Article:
Will Power

Standout Q&A with Will Steger

Will Steger

Will Steger has traveled tens of thousands of miles by kayak and dogsled for more than 45 years, leading teams on some of the most significant polar expeditions in history. His work earned him the Lifetime Achievement award from National Geographic Adventure Magazine in 2007. More >>

Dogsledding from Russia to Canada via the North Pole? Check. Trekking 1,600 miles across Greenland? Check. Traveling the longest-possible route across Antarctica? Check. In the past 45 years, polar explorer and environmental educator Will Steger has journeyed to the ends of the earth to raise awareness for some of the most vulnerable ecosystems on the planet. A Minnesota native, Steger is a true eyewitness to the dramatic environmental changes occurring in polar regions. When he isn’t exploring, he and his foundation are working to catalyze national and international leadership on climate change. Momentum caught up with Steger shortly after he returned from “Expedition Copenhagen” with a delegation of 12 Midwestern youth.

How was your experience at the climate conference?

It was very positive. … We saw international cooperation around climate change. Few issues have ever brought the world together like this, in a positive way where everyone’s looking for a solution. … I think it was premature to think we were going to get a treaty out of this first step, but it was the first major step. Working in climate issues for 20 years, this was a different stage, a different plateau, almost an affirmation of my hard work behind the scenes to see this actually happening.

What environmental changes have you observed over the years?

Every ice shelf I’ve traveled on is disintegrated. … We’ve lost almost 50 percent of the sea ice on the Arctic Ocean in the summer now. So, big changes. … And the speed at which this is happening is extremely alarming.

How are indigenous communities adapting?

The Inuit people are basically marine people. … The way of getting their meat from the sea is on the ice—seal, walrus and so forth, fishing. With the change of the ice, their hunting is being restricted; migration patterns are changing. Their life is upside down. A lot of communities now are going into fishing rather than hunting. Inuit are very adaptable people, so I think in the long run they’re going to be just fine because they can adapt to the climate. … When you start losing the snow pack on the Himalayas and that water—3 million people rely on it for energy and food in one way or another. Twenty years from now, that’s going to be diminishing. Can we adapt to that? That’s the question.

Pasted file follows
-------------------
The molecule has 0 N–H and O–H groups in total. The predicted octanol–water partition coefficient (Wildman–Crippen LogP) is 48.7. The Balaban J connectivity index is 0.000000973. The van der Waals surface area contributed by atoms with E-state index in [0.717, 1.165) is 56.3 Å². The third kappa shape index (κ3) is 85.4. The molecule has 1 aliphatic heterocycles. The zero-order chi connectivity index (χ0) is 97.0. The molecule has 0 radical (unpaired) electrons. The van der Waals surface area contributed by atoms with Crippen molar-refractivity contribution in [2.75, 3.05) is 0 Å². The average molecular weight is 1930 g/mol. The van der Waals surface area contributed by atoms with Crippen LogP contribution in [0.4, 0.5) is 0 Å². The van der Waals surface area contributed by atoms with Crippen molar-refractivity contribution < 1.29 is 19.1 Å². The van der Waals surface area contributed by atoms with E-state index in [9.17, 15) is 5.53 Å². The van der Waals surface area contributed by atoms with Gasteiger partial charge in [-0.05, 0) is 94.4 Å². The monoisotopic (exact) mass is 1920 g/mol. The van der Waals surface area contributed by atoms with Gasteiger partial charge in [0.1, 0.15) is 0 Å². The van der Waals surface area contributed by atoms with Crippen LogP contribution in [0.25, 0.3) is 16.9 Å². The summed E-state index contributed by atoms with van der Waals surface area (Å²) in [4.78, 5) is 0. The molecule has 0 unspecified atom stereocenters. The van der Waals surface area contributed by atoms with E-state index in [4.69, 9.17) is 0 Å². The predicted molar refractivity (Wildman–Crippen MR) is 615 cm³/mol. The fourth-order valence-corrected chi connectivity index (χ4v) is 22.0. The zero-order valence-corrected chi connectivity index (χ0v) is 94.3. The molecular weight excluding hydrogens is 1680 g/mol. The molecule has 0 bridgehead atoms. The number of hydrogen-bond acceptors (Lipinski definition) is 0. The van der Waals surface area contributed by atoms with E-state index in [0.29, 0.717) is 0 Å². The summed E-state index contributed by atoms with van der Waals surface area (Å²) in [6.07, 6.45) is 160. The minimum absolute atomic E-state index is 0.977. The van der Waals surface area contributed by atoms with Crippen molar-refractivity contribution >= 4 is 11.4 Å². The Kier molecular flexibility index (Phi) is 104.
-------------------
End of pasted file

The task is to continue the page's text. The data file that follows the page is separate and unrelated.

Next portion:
Where do you find inspiration?

Working on the environment is like pushing a big stone up a hill: It usually rolls back on your feet a little bit. It hurts, but you’ve just got to get your momentum and push it up, and you get an inch at a time. … Copenhagen was the ultimate inspiration because here was a dream come true. All the countries in the world, all the power brokers of the world are there around one mission: trying to figure this out. … That was inspiring to me, to look at where this has come in 20 years. In the mid-’90s, I couldn’t say “global warming” in the media because I’d lose my sponsors. It was that bad. But here we are. It’s just amazing the progress we’re making.


NATHAN MUELLER is a research assistant with the Institute on the Environment’s Global Landscapes Initiative.